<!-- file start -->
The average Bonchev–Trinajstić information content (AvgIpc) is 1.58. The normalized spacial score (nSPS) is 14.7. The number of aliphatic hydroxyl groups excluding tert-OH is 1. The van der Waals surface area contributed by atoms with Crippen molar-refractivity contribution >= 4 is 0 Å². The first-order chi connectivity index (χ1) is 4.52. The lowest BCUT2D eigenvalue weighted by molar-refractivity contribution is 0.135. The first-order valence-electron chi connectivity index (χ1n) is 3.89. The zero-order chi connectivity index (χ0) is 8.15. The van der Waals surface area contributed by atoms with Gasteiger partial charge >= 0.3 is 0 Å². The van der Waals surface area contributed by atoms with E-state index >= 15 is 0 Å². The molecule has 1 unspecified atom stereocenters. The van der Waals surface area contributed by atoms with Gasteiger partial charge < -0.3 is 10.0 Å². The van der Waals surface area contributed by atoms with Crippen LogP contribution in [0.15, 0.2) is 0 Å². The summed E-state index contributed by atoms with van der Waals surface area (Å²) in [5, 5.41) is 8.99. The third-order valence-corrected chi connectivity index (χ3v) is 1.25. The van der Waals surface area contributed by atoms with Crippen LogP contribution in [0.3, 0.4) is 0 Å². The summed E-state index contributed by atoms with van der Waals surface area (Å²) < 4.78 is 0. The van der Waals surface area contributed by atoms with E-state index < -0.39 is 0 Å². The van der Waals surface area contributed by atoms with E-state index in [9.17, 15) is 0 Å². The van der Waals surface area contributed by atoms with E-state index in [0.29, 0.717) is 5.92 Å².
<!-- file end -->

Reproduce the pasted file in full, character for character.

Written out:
The average Bonchev–Trinajstić information content (AvgIpc) is 1.58. The normalized spacial score (nSPS) is 14.7. The number of aliphatic hydroxyl groups excluding tert-OH is 1. The van der Waals surface area contributed by atoms with Crippen molar-refractivity contribution >= 4 is 0 Å². The first-order chi connectivity index (χ1) is 4.52. The lowest BCUT2D eigenvalue weighted by molar-refractivity contribution is 0.135. The first-order valence-electron chi connectivity index (χ1n) is 3.89. The zero-order chi connectivity index (χ0) is 8.15. The van der Waals surface area contributed by atoms with Gasteiger partial charge >= 0.3 is 0 Å². The van der Waals surface area contributed by atoms with E-state index >= 15 is 0 Å². The molecule has 1 unspecified atom stereocenters. The van der Waals surface area contributed by atoms with Gasteiger partial charge < -0.3 is 10.0 Å². The van der Waals surface area contributed by atoms with Crippen LogP contribution in [0.15, 0.2) is 0 Å². The summed E-state index contributed by atoms with van der Waals surface area (Å²) in [5, 5.41) is 8.99. The third-order valence-corrected chi connectivity index (χ3v) is 1.25. The van der Waals surface area contributed by atoms with Crippen LogP contribution in [0.3, 0.4) is 0 Å². The summed E-state index contributed by atoms with van der Waals surface area (Å²) < 4.78 is 0. The van der Waals surface area contributed by atoms with E-state index < -0.39 is 0 Å². The van der Waals surface area contributed by atoms with E-state index in [9.17, 15) is 0 Å². The van der Waals surface area contributed by atoms with E-state index in [0.29, 0.717) is 5.92 Å².